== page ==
By the end of the keynote I was reminded of the long reach of the JVM platform, something that I’d lost sight of. The latest craze in the Web 2.0 space is location data — O’Reilly has an entire conference devoted to the topic. I think that sensor fusion of various kinds (not just location sensors) is going to play a big role in the next generation of really interesting applications. The JVM looks like it’s going to be a part of that. I don’t think than any other virtual machine technology is close in this regard.

Java’s future

I also went to a talk on Maxine, a meta-circular JVM. By the twitter reactions of the JRuby and Jython committers, I’d say that Maxine is going to get some well deserved attention when it is open sourced in June. I’m particularly interested because the PI’s for Maxine worked on PJava, and MVM. Given the differences between the Erlang VM and the JVM, I think that the ability to experiment with MVM is going to be pretty interesting. Apparently, there’s already some form of MVM support in Maxine – we’ll find out for sure in June.

During the conference I had a meeting with Cay Horstmann, and at the end of the meeting Josh Bloch saw Cay and wanted to talk to him about the BGGA closures proposal for Java. Turns out that Josh has an entire slide deck which consists of a stream of examples where BGGA does the wrong thing, generates really cryptic error messages, or requires an unbelievable amount of code. The fact that BGGA depends on generics, which are already really hard, doesn’t give me much confidence about closures in Java. If you are a statically typed language fan, I think that you ought to be worried about whether Java, the language, has any headroom left.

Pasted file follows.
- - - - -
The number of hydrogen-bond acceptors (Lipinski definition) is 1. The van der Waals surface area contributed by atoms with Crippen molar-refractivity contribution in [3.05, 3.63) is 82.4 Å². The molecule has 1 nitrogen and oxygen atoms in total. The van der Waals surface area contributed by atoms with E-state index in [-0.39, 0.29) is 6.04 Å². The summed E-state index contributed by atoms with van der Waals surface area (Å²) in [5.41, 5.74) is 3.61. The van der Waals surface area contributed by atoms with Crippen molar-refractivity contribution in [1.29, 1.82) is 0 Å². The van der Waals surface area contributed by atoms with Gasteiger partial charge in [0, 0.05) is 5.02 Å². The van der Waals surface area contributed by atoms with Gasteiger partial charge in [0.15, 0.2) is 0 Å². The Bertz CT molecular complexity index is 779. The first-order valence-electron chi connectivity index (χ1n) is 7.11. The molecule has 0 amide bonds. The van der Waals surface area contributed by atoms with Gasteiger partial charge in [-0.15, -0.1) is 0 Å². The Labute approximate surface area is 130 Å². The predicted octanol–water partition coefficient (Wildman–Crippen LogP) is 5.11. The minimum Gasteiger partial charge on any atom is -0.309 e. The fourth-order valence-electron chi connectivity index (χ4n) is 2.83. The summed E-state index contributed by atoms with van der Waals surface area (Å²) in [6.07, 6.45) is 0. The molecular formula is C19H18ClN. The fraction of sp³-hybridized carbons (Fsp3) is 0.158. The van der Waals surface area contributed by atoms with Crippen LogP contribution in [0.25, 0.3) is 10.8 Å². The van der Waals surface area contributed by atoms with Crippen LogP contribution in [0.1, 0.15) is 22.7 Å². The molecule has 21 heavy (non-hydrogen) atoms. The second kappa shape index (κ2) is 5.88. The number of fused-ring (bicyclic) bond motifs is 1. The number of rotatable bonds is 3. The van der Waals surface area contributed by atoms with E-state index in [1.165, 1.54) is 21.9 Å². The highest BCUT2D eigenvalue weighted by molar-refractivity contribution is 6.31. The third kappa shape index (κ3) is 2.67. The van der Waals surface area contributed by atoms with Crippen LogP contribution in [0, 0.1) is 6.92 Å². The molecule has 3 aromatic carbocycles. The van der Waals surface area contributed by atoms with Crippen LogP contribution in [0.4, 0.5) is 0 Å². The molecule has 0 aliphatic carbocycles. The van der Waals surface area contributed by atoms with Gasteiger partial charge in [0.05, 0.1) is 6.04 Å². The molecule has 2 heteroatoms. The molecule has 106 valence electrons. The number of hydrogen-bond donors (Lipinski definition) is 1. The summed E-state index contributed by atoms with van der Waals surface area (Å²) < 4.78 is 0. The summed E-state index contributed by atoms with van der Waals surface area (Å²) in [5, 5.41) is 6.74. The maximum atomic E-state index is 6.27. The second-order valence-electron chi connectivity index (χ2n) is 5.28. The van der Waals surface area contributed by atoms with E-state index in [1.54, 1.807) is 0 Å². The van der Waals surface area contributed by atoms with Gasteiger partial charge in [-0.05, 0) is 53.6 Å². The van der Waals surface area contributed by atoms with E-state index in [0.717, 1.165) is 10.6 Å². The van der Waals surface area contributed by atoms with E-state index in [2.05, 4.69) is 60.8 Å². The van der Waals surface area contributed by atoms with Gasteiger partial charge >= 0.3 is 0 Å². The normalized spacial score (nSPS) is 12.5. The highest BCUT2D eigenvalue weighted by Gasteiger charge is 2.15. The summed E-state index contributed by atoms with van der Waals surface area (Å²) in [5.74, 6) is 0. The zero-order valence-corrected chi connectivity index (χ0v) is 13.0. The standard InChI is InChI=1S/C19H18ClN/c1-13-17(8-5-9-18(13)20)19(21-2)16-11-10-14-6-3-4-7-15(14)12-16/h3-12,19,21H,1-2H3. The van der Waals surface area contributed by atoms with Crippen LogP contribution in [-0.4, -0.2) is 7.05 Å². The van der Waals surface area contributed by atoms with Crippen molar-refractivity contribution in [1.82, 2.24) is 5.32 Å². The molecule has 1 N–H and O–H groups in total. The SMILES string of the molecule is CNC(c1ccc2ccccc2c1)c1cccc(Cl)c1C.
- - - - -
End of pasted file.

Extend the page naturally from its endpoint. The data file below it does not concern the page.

The last session that I went to was Cliff Click and Brian Goetz‘s session on concurrency. Unsurprisingly, the summary of the talk is “abandon all hope, ye who enter here”. I was glad to see a section in the talk about hardware support/changes for concurrency. The problem is that concurrency is going to introduce end-to-end problems, from the hardware all the way up to the application level, and I think that every stop along the way is going to be affected. Unlike sequential programming, where we are still largely reinventing the wheels of the past, there is no real previous history of research results to be mined for concurrency. Hotspot and other VM’s are close to implementing most of the tricks learned from Smalltalk and Lisp, but those systems were mostly used in a sequential fashion, and while there were experiments with concurrency, there was much less experience with the concurrent systems than the sequential ones. Big challenges ahead.

3 Responses to “JavaOne 2008: Part 2”


  • Why should JavaScript browser support be configurable? That seems like it would encourage people to disable support for one browser or another instead of write code that works everywhere.

  • Because some folks want to explicitly not support really old versions of browsers. Also, the code completion is smart enough to warn you which methods will work in which browsers, which is also a big help.

  • Thanks for responding, Ted — I was thinking more horizontally than vertically, I guess. I’m glad I randomly checked back, since I wasn’t able to subscribe to new comments.